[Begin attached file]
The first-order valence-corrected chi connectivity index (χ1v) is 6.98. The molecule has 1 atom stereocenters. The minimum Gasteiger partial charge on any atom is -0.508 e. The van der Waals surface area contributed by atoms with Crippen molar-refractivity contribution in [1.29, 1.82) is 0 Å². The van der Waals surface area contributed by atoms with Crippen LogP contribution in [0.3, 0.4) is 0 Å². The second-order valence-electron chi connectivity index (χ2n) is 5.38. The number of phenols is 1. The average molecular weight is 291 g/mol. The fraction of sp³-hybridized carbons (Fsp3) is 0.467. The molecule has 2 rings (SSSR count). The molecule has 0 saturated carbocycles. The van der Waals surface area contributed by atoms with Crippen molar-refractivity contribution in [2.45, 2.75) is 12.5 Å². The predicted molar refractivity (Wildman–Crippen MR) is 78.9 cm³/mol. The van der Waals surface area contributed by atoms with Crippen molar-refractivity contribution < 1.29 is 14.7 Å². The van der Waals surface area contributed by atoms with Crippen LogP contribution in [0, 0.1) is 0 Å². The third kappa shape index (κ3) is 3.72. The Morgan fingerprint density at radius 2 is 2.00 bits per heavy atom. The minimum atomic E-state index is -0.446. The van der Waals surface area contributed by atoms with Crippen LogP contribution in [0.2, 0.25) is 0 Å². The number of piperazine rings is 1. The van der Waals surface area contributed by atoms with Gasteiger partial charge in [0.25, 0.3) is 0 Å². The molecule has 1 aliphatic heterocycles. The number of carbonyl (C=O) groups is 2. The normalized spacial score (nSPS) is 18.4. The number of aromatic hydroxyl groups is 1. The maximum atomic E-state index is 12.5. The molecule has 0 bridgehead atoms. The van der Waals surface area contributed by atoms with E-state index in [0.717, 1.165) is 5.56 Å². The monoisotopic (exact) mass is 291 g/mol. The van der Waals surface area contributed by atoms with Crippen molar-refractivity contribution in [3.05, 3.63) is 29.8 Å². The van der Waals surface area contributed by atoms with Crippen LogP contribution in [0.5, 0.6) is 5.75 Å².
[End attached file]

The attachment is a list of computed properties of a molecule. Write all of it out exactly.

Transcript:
The first-order valence-corrected chi connectivity index (χ1v) is 6.98. The molecule has 1 atom stereocenters. The minimum Gasteiger partial charge on any atom is -0.508 e. The van der Waals surface area contributed by atoms with Crippen molar-refractivity contribution in [1.29, 1.82) is 0 Å². The van der Waals surface area contributed by atoms with Crippen LogP contribution in [0.3, 0.4) is 0 Å². The second-order valence-electron chi connectivity index (χ2n) is 5.38. The number of phenols is 1. The average molecular weight is 291 g/mol. The fraction of sp³-hybridized carbons (Fsp3) is 0.467. The molecule has 2 rings (SSSR count). The molecule has 0 saturated carbocycles. The van der Waals surface area contributed by atoms with Crippen molar-refractivity contribution in [2.45, 2.75) is 12.5 Å². The predicted molar refractivity (Wildman–Crippen MR) is 78.9 cm³/mol. The van der Waals surface area contributed by atoms with Crippen molar-refractivity contribution < 1.29 is 14.7 Å². The van der Waals surface area contributed by atoms with Crippen LogP contribution in [0, 0.1) is 0 Å². The third kappa shape index (κ3) is 3.72. The Morgan fingerprint density at radius 2 is 2.00 bits per heavy atom. The minimum atomic E-state index is -0.446. The van der Waals surface area contributed by atoms with Crippen LogP contribution in [0.2, 0.25) is 0 Å². The number of piperazine rings is 1. The van der Waals surface area contributed by atoms with Gasteiger partial charge in [0.25, 0.3) is 0 Å². The molecule has 1 aliphatic heterocycles. The number of carbonyl (C=O) groups is 2. The normalized spacial score (nSPS) is 18.4. The number of aromatic hydroxyl groups is 1. The maximum atomic E-state index is 12.5. The molecule has 0 bridgehead atoms. The van der Waals surface area contributed by atoms with E-state index in [0.717, 1.165) is 5.56 Å². The monoisotopic (exact) mass is 291 g/mol. The van der Waals surface area contributed by atoms with Crippen molar-refractivity contribution in [3.05, 3.63) is 29.8 Å². The van der Waals surface area contributed by atoms with Crippen LogP contribution in [0.5, 0.6) is 5.75 Å².